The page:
Tax Increment Financing (TIF) is an economic development tool used by local governments to pay for public infrastructure and other improvements related to a particular development project.
According to the Memphis Chamber of Commerce, “the process begins when the State of Tennessee authorizes local governments to establish TIF Districts within their communities. These are often areas that are blighted, abandoned, or otherwise in need of revitalization. When a TIF District is established, companies who choose to locate in that area receive the benefit of having a portion of their property taxes allocated to improvements they would otherwise have had to cover themselves – including, but not at all limited to, things like sewer infrastructure, parking lot expansions, or street repaving”. Following is a more detailed explanation of how it works.
In a TIF District, an initial property tax baseline is set when the District is established. As companies begin to locate within the District and property value increases, any additional tax revenue collected in excess of the baseline – a new tax increment – is kept separate. The tax increment is the difference in tax revenues generated by the project in the plan area after the projects has been completed, compared with the tax revenues generated in the plan areas before the development plan was adopted. The differences in these tax revenues pays the costs of improvements to the public infrastructure serving the plan area.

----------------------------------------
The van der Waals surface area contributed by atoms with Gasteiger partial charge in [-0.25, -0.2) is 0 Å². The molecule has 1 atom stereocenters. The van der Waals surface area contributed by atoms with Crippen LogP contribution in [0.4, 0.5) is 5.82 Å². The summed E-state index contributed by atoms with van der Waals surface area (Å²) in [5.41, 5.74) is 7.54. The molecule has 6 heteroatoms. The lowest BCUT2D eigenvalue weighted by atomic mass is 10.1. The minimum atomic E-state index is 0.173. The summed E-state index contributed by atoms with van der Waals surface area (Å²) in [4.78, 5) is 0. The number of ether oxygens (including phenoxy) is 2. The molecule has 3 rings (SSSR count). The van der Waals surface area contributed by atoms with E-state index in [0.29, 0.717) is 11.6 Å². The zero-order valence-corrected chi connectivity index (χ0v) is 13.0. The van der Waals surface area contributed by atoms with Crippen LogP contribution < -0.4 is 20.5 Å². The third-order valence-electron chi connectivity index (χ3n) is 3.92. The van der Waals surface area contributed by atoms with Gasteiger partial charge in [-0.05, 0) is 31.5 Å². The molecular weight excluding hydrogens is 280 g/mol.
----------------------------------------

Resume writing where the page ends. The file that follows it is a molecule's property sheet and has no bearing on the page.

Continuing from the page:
During the lifetime of a TIF District (anywhere between seven and 30 years), that tax increment money is then divided based on percentages authorized by the State: one amount is distributed back to the government as normal taxes, and another amount is used for the improvements within the District that were established upon its founding. In Tennessee, by default, that second revenue stream can only be used for “public use” construction within the TIF District – the streets, sewers, and parking lots, among other things. But if a company wants to use those funds toward privately-owned assets, like repaying construction debt or creating a new asset on the property it must receive approval from local and state governments.
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